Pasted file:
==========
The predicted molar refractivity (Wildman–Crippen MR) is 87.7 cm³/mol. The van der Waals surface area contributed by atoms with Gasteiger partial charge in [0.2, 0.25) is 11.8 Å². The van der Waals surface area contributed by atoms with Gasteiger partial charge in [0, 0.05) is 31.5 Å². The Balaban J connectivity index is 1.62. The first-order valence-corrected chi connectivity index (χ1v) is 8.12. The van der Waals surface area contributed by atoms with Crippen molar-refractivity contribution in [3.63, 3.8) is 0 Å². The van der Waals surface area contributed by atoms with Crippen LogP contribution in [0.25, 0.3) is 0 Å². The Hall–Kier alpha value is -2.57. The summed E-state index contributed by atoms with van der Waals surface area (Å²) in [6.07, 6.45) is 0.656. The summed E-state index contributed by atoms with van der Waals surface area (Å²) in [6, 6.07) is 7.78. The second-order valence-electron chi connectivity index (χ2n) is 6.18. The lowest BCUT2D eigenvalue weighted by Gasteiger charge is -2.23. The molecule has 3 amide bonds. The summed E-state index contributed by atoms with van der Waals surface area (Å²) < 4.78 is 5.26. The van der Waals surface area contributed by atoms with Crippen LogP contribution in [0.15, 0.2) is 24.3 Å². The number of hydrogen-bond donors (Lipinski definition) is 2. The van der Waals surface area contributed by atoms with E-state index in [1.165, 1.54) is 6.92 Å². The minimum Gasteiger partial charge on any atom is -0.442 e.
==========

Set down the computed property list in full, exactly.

The predicted molar refractivity (Wildman–Crippen MR) is 87.7 cm³/mol. The van der Waals surface area contributed by atoms with Gasteiger partial charge in [0.2, 0.25) is 11.8 Å². The van der Waals surface area contributed by atoms with Gasteiger partial charge in [0, 0.05) is 31.5 Å². The Balaban J connectivity index is 1.62. The first-order valence-corrected chi connectivity index (χ1v) is 8.12. The van der Waals surface area contributed by atoms with Crippen molar-refractivity contribution in [3.63, 3.8) is 0 Å². The van der Waals surface area contributed by atoms with Crippen LogP contribution in [0.25, 0.3) is 0 Å². The Hall–Kier alpha value is -2.57. The summed E-state index contributed by atoms with van der Waals surface area (Å²) in [6.07, 6.45) is 0.656. The summed E-state index contributed by atoms with van der Waals surface area (Å²) in [6, 6.07) is 7.78. The second-order valence-electron chi connectivity index (χ2n) is 6.18. The lowest BCUT2D eigenvalue weighted by Gasteiger charge is -2.23. The molecule has 3 amide bonds. The summed E-state index contributed by atoms with van der Waals surface area (Å²) < 4.78 is 5.26. The van der Waals surface area contributed by atoms with Crippen LogP contribution in [0.15, 0.2) is 24.3 Å². The number of hydrogen-bond donors (Lipinski definition) is 2. The van der Waals surface area contributed by atoms with E-state index in [1.165, 1.54) is 6.92 Å². The minimum Gasteiger partial charge on any atom is -0.442 e.